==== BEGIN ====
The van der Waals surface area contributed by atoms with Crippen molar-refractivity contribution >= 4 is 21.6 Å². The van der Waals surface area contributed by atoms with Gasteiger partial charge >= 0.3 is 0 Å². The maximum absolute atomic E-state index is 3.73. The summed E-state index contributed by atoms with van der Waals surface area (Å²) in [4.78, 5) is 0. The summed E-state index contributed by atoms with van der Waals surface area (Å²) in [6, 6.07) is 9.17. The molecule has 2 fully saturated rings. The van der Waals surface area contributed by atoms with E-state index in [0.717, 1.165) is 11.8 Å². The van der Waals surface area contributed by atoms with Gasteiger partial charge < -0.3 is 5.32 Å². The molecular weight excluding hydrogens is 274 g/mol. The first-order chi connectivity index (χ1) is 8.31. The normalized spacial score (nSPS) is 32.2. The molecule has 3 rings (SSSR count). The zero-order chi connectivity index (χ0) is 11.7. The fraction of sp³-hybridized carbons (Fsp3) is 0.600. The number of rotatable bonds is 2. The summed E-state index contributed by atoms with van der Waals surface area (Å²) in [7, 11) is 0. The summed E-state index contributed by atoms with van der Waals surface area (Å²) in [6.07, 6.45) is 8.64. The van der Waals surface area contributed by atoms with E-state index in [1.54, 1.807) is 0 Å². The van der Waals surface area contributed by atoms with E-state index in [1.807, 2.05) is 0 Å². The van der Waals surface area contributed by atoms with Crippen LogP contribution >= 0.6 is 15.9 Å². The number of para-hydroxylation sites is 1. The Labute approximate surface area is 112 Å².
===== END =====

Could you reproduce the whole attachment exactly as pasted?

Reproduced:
The van der Waals surface area contributed by atoms with Crippen molar-refractivity contribution >= 4 is 21.6 Å². The van der Waals surface area contributed by atoms with Gasteiger partial charge >= 0.3 is 0 Å². The maximum absolute atomic E-state index is 3.73. The summed E-state index contributed by atoms with van der Waals surface area (Å²) in [4.78, 5) is 0. The summed E-state index contributed by atoms with van der Waals surface area (Å²) in [6, 6.07) is 9.17. The molecule has 2 fully saturated rings. The van der Waals surface area contributed by atoms with E-state index in [0.717, 1.165) is 11.8 Å². The van der Waals surface area contributed by atoms with Gasteiger partial charge < -0.3 is 5.32 Å². The molecular weight excluding hydrogens is 274 g/mol. The first-order chi connectivity index (χ1) is 8.31. The normalized spacial score (nSPS) is 32.2. The molecule has 3 rings (SSSR count). The zero-order chi connectivity index (χ0) is 11.7. The fraction of sp³-hybridized carbons (Fsp3) is 0.600. The number of rotatable bonds is 2. The summed E-state index contributed by atoms with van der Waals surface area (Å²) in [7, 11) is 0. The summed E-state index contributed by atoms with van der Waals surface area (Å²) in [6.07, 6.45) is 8.64. The van der Waals surface area contributed by atoms with E-state index in [1.54, 1.807) is 0 Å². The van der Waals surface area contributed by atoms with E-state index in [1.807, 2.05) is 0 Å². The van der Waals surface area contributed by atoms with Crippen LogP contribution >= 0.6 is 15.9 Å². The number of para-hydroxylation sites is 1. The Labute approximate surface area is 112 Å².